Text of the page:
Pullman Police have concluded their investigation into the beating of WSU instructor David Warner and have forwarded their investigation on to prosecutors with a recommendation to charge five people in connection with the March 30 incident.
"Based on all the information we have, we believe there is enough to show the suspects were involved in an assault that resulted in a serious injury," Pullman Police Chief Gary Jenkins said Tuesday.
The police investigation revealed that Lawrence McDonald had been drinking with David Warner and an unidentified third person, and as they were walking through Adams Mall McDonald was verbally harassing others in the parking lot and challenging people to fight him.
Warner attempted to restrain McDonald, who advanced on Bean and Fouts and threw a punch at Bean.
Warner tried to intervene by moving between McDonald and the others and fell to the ground. Investigators are still waiting for a medical report to determine whether or not he suffered his injuries as a result of falling to the ground and hitting his head or from a blow to the head from one of the suspects.
Madeline Fouts then grabbed Robert Bean and pulled him from the fight and the four suspects fled the scene. Later she lied to investigators about her knowledge of the fight during an interview.
The police department recommended that she face charges for rendering criminal assistance, making a false or misleading statement and failing to summon assistance. In Washington it’s a crime to not call for help for someone who has suffered bodily harm as the result of a crime.
Police also recommended that Nantz, Cabanos-Soriano and Bean face charges of first degree assault for the assault on Warner, fourth degree assault for the assault on McDonald and failing to summon assistance.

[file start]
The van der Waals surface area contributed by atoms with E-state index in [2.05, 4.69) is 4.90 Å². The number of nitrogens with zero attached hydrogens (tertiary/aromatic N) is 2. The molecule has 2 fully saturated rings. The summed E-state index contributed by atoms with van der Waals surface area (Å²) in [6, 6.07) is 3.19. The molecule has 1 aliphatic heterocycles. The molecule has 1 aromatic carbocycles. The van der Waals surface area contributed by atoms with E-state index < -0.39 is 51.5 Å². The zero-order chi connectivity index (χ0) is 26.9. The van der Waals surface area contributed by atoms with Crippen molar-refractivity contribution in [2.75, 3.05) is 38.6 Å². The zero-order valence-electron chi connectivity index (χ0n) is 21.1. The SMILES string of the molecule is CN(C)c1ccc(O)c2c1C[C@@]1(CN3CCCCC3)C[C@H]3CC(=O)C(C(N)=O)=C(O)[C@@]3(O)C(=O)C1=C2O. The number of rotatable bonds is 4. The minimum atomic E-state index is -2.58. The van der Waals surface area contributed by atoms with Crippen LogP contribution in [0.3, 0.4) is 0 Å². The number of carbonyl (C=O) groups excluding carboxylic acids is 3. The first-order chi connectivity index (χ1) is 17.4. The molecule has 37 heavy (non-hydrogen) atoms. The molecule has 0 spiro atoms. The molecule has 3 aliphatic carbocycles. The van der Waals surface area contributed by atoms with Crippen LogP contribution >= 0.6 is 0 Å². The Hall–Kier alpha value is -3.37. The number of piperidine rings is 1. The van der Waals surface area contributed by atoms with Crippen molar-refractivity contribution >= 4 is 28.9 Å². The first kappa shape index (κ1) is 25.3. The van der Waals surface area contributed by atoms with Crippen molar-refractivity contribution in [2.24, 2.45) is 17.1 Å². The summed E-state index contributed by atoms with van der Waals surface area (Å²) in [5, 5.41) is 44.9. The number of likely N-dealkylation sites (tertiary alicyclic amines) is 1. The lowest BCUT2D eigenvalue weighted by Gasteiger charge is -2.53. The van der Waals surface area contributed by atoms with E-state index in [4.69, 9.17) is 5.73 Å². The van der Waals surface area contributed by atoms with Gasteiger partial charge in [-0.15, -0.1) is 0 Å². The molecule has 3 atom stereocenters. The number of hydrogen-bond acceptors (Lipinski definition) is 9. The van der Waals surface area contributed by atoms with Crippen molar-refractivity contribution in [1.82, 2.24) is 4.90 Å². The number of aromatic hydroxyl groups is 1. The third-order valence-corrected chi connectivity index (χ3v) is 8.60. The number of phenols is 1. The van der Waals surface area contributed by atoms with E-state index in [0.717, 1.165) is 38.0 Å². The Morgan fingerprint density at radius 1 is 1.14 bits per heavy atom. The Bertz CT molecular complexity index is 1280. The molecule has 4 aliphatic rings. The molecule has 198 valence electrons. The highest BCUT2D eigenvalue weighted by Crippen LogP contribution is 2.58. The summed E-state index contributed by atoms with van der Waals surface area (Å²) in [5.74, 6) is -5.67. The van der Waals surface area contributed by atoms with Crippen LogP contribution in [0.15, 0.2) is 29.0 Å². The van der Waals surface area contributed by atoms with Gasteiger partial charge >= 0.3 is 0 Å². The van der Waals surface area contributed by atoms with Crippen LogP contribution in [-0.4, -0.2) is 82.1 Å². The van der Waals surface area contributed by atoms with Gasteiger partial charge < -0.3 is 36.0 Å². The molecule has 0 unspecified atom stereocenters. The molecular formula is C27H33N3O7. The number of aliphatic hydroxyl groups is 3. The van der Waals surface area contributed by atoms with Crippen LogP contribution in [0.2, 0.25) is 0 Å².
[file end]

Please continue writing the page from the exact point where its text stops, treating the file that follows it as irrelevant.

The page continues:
As for McDonald, police arrested him on May 9 and charged him with attempted fourth degree assault and disorderly conduct. Since both charges are misdemeanors he was subsequently released from custody.
Jenkins said surveillance video, witness accounts and incriminating text messages between the suspects in the days after the altercation will back the charges.
He said though the investigation took a month and a half to complete, while the community waited it will provide a more thorough case for prosecutors.
"A case with this amount of complexity, with a number of different moving parts, it's not unusual to take this long to investigate," he said.
The case has been forwarded to the prosecutor's office to determine what charges all five suspects in the case will face.
As for Warner, he continues to recuperate at St. Luke's Rehabilitation Institute in Spokane. He still can't speak but is conscious. A friend of his said she's happy police conducted such a thorough investigation for a fair trial.